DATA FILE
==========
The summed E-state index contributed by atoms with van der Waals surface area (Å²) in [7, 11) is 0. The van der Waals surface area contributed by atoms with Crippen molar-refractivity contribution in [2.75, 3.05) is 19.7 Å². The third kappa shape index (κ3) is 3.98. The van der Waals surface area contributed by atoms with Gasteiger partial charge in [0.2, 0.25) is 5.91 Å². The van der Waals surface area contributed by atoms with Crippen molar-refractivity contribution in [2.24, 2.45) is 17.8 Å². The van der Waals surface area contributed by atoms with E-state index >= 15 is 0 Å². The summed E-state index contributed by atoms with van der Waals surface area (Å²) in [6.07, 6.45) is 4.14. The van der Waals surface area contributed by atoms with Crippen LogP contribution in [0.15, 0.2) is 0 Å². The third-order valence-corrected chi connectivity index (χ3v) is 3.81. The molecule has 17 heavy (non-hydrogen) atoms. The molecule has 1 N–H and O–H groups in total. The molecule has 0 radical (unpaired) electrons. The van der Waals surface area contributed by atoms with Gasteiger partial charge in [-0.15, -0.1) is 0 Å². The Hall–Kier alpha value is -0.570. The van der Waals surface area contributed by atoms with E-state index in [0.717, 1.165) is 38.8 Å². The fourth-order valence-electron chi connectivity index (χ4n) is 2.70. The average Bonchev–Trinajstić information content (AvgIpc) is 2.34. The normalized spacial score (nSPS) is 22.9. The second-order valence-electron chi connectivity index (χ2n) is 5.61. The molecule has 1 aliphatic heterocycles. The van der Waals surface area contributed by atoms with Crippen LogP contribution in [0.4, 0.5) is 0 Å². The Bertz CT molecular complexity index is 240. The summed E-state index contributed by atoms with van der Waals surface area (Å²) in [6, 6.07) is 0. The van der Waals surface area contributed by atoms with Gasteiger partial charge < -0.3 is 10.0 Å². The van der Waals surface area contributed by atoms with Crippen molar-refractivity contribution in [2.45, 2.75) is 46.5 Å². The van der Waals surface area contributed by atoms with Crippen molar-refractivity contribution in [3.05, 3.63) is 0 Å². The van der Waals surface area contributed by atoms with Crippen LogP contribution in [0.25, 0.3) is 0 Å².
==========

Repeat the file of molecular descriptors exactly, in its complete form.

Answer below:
The summed E-state index contributed by atoms with van der Waals surface area (Å²) in [7, 11) is 0. The van der Waals surface area contributed by atoms with Crippen molar-refractivity contribution in [2.75, 3.05) is 19.7 Å². The third kappa shape index (κ3) is 3.98. The van der Waals surface area contributed by atoms with Gasteiger partial charge in [0.2, 0.25) is 5.91 Å². The van der Waals surface area contributed by atoms with Crippen molar-refractivity contribution in [2.24, 2.45) is 17.8 Å². The van der Waals surface area contributed by atoms with E-state index >= 15 is 0 Å². The summed E-state index contributed by atoms with van der Waals surface area (Å²) in [6.07, 6.45) is 4.14. The van der Waals surface area contributed by atoms with Crippen LogP contribution in [0.15, 0.2) is 0 Å². The third-order valence-corrected chi connectivity index (χ3v) is 3.81. The molecule has 17 heavy (non-hydrogen) atoms. The molecule has 1 N–H and O–H groups in total. The molecule has 0 radical (unpaired) electrons. The van der Waals surface area contributed by atoms with Gasteiger partial charge in [-0.15, -0.1) is 0 Å². The Hall–Kier alpha value is -0.570. The van der Waals surface area contributed by atoms with E-state index in [0.717, 1.165) is 38.8 Å². The fourth-order valence-electron chi connectivity index (χ4n) is 2.70. The average Bonchev–Trinajstić information content (AvgIpc) is 2.34. The normalized spacial score (nSPS) is 22.9. The second-order valence-electron chi connectivity index (χ2n) is 5.61. The molecule has 1 aliphatic heterocycles. The van der Waals surface area contributed by atoms with Crippen LogP contribution in [0.4, 0.5) is 0 Å². The Bertz CT molecular complexity index is 240. The summed E-state index contributed by atoms with van der Waals surface area (Å²) in [6, 6.07) is 0. The van der Waals surface area contributed by atoms with Gasteiger partial charge < -0.3 is 10.0 Å². The van der Waals surface area contributed by atoms with Crippen molar-refractivity contribution in [2.45, 2.75) is 46.5 Å². The van der Waals surface area contributed by atoms with Crippen molar-refractivity contribution in [3.05, 3.63) is 0 Å². The van der Waals surface area contributed by atoms with Crippen LogP contribution in [0.25, 0.3) is 0 Å².